Shares of Taiwan Semiconductor Manufacturing(NYSE: TSM), popularly known as TSMC, have underperformed the broader semiconductor sector in 2023 thanks to the company's tepid growth. But it looks like the foundry giant could finish the year on a solid note following its latest quarterly report.
TSMC stock jumped after the company released its third-quarter results on Oct. 19. The semiconductor bellwether's revenue and earnings comfortably exceeded Wall Street's expectations, and its guidance suggests that its recent struggles may finally be coming to an end. This could bode well for TSMC investors who have seen the stock gain only 15% so far this year versus the PHLX Semiconductor Sector index's gain of 27%.
With the stock currently trading at an attractive valuation, it may be a good idea for investors to consider buying TSMC as it's set to capitalize on the growing demand for artificial intelligence (AI) chips. Let's take a closer look at the factors driving an improvement in TSMC's fortunes.
TSMC's turnaround is almost here
TSMC's Q3 revenue fell 15% year over year to $17.3 billion, while earnings were down 28% to $1.29 per share. However, there was a nice sequential jump of 10% in revenue and 13% in earnings, pointing to an improvement in the semiconductor market.
The company has been bogged down by weak smartphone and personal computer (PC) demand in 2023. That's not surprising as the company gets 39% of its revenue from selling smartphone chips. Market research firm IDC expects global smartphone volumes to drop 4.7% in 2023 to hit their lowest levels in a decade. But there was a 33% sequential increase in TSMC's smartphone revenue last quarter.
The company's smartphone revenue could improve further as IDC expects the market to recover in 2024 with smartphone shipment volumes expected to increase 4.5%. This explains why TSMC is guiding for $19.2 billion in revenue in the current quarter at the midpoint of its guidance range. That would shrink its year-over-year revenue decline to about 4%. If TSMC does hit the midpoint of its Q4 revenue guidance, it will finish the year with a top line of almost $69 billion, a drop of 9% from 2022 levels.
However, analysts are anticipating a major turnaround in the company's fortunes in 2024.
The chart above also tells us that TSMC is likely to sustain impressive growth in 2025. Of course, a recovery in smartphones is going to play an important role in this turnaround, but at the same time, investors should note that one of the key reasons why its results are set to improve is because of the growing demand for its advanced chips manufactured using the 5-nanometer (nm) process.
AI could be a big growth driver for TSMC
TSMC's 5nm chips are playing a critical role in powering AI data centers. Nvidia, for instance, has been lapping up TSMC's 5nm chips to design its AI graphics processing units (GPUs). As a result, TSMC's revenue from 5nm chips stood out last quarter with 14% year-over-year growth to $6.4 billion. The technology made up 37% of Q3 revenue, up from 28% in the year-ago period. What's more, these chips could drive stronger revenue growth for TSMC as both Nvidia and Advanced Micro Devices are now making AI chips on the 5nm platform.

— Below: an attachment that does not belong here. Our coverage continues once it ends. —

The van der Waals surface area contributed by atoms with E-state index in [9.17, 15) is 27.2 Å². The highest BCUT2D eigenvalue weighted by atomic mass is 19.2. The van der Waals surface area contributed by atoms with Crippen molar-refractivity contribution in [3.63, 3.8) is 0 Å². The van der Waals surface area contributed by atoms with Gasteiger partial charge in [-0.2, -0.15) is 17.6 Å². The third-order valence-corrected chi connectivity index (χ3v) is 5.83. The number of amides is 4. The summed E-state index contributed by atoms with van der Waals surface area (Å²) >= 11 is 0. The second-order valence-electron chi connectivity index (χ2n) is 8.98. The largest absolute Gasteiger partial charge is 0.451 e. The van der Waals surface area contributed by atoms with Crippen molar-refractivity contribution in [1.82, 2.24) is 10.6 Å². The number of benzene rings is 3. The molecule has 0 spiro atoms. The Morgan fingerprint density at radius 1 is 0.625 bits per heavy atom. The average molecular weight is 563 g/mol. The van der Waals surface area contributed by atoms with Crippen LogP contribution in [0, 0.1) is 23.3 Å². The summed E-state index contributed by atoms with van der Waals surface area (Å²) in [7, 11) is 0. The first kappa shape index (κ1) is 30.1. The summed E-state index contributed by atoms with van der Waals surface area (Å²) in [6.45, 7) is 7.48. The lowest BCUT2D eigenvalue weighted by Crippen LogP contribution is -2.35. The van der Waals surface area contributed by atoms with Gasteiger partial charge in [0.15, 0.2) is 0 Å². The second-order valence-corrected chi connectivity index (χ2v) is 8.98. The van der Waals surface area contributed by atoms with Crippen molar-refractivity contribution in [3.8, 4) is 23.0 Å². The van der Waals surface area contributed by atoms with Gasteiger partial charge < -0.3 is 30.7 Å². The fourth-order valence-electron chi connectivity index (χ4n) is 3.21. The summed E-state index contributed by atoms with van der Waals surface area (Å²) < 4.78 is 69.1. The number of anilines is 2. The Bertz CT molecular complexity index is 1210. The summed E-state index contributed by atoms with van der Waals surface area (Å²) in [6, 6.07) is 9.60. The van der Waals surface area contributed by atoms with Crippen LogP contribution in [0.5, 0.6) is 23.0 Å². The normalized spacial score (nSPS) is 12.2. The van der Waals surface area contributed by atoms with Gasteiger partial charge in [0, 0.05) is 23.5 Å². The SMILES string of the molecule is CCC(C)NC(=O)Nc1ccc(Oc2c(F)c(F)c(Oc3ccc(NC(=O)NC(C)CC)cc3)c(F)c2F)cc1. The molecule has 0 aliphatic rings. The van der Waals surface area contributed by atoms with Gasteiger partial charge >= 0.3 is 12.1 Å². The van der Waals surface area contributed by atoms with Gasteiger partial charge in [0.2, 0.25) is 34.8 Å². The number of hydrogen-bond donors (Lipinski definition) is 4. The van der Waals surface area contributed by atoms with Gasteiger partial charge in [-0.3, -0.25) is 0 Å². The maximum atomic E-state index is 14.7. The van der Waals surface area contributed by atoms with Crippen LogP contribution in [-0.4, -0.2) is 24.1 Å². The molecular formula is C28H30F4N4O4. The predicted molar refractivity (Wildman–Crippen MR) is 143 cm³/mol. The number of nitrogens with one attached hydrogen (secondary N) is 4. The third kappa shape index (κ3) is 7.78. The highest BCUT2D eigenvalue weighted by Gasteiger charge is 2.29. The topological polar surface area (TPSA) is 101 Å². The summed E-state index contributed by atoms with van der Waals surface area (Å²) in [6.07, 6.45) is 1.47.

Nvidia's flagship H100 GPU is based on TSMC's 5nm platform, and demand for the Nvidia chips is so strong they command a waiting period of six months. The Financial Times reported that Nvidia is reportedly aiming to triple the output of H100 GPUs in 2024 to 1.5 million units at least. The company may even raise its output to 2 million.
In light of that rising output, TSMC is reportedly going to increase its packaging capacity of advanced chips from an estimated 12,000 wafers a month to a range of 25,000 to 30,000 wafers. The Taiwan-based company may also be boosting its equipment orders by 30% to achieve this massive capacity jump. Meanwhile, AMD could turn out to be another key customer for TSMC's 5nm chips since the company's upcoming MI300X data center accelerators will be powered by a mix of 5nm and 6nm chips.
It's worth noting that AMD is witnessing robust customer interest in these chips. CEO Lisa Su said on the company's August earnings call:
AI cluster engagements grew by more than seven times sequentially as multiple customers initiated or expanded programs supporting future deployments of Instinct MI250 and MI300 hardware and software at scale.
The company is aiming high in the AI chip market. It's going after Nvidia in this space with its upcoming processors, which feature powerful specs. Not surprisingly, AMD could become a key customer for TSMC's advanced chips starting next year. All of this bodes well for TSMC's 5nm chip platform, which is its largest source of revenue right now.
Another compelling reason to buy the stock
TSMC stock is currently trading at 14 times trailing earnings, which represents a discount to its five-year average multiple of 23. The Nasdaq-100 index, on the other hand, sports an average price-to-earnings multiple of 29. That steep discount makes TSMC stock look like quite the steal right now.
Analysts also believe tailwinds from opportunities like AI will drive strong earnings growth going forward:
Assuming TSMC does hit $7.72 per share in earnings in 2025 while trading at its five-year average forward earnings multiple of 21, its stock price would reach $162. That would be a 88% jump from current levels, suggesting that investors who buy this AI stock right now and take advantage of its attractive valuation could see impressive gains.
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Harsh Chauhan has no position in any of the stocks mentioned. The Motley Fool has positions in and recommends Advanced Micro Devices, Nvidia, and Taiwan Semiconductor Manufacturing. The Motley Fool has a disclosure policy.